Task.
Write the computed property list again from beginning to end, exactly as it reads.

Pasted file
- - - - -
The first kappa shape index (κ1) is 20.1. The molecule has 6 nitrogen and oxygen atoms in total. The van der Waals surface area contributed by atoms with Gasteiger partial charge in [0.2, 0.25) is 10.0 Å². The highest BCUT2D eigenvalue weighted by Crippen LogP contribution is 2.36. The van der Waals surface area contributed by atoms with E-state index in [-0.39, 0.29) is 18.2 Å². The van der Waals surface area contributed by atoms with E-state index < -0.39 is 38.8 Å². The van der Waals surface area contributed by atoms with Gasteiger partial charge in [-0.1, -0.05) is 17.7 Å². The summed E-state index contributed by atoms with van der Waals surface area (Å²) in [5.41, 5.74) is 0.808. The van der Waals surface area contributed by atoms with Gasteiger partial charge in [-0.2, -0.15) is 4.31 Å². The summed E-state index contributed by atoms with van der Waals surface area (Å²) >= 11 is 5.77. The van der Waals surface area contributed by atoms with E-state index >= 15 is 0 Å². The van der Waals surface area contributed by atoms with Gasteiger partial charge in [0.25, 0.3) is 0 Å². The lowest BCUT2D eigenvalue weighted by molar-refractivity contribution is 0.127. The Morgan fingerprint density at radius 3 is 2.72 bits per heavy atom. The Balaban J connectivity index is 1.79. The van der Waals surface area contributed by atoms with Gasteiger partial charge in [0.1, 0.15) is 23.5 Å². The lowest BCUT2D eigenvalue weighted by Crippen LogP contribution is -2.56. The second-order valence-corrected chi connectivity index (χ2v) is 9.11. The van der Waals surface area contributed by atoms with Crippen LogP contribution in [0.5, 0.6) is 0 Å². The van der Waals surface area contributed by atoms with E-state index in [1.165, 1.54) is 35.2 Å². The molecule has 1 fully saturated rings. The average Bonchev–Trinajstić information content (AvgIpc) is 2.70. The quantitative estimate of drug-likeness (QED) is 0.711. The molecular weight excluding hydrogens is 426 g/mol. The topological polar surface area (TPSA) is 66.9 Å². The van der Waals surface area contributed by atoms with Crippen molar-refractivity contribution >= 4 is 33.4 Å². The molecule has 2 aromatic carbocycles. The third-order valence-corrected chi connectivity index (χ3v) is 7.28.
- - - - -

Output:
The first kappa shape index (κ1) is 20.1. The molecule has 6 nitrogen and oxygen atoms in total. The van der Waals surface area contributed by atoms with Gasteiger partial charge in [0.2, 0.25) is 10.0 Å². The highest BCUT2D eigenvalue weighted by Crippen LogP contribution is 2.36. The van der Waals surface area contributed by atoms with E-state index in [-0.39, 0.29) is 18.2 Å². The van der Waals surface area contributed by atoms with E-state index < -0.39 is 38.8 Å². The van der Waals surface area contributed by atoms with Gasteiger partial charge in [-0.1, -0.05) is 17.7 Å². The summed E-state index contributed by atoms with van der Waals surface area (Å²) in [5.41, 5.74) is 0.808. The van der Waals surface area contributed by atoms with Gasteiger partial charge in [-0.2, -0.15) is 4.31 Å². The summed E-state index contributed by atoms with van der Waals surface area (Å²) >= 11 is 5.77. The van der Waals surface area contributed by atoms with E-state index >= 15 is 0 Å². The van der Waals surface area contributed by atoms with Gasteiger partial charge in [0.25, 0.3) is 0 Å². The lowest BCUT2D eigenvalue weighted by molar-refractivity contribution is 0.127. The Morgan fingerprint density at radius 3 is 2.72 bits per heavy atom. The Balaban J connectivity index is 1.79. The van der Waals surface area contributed by atoms with Gasteiger partial charge in [0.1, 0.15) is 23.5 Å². The lowest BCUT2D eigenvalue weighted by Crippen LogP contribution is -2.56. The second-order valence-corrected chi connectivity index (χ2v) is 9.11. The van der Waals surface area contributed by atoms with Crippen LogP contribution in [0.5, 0.6) is 0 Å². The van der Waals surface area contributed by atoms with E-state index in [1.165, 1.54) is 35.2 Å². The molecule has 1 fully saturated rings. The average Bonchev–Trinajstić information content (AvgIpc) is 2.70. The quantitative estimate of drug-likeness (QED) is 0.711. The molecular weight excluding hydrogens is 426 g/mol. The topological polar surface area (TPSA) is 66.9 Å². The van der Waals surface area contributed by atoms with Crippen molar-refractivity contribution >= 4 is 33.4 Å². The molecule has 2 aromatic carbocycles. The third-order valence-corrected chi connectivity index (χ3v) is 7.28.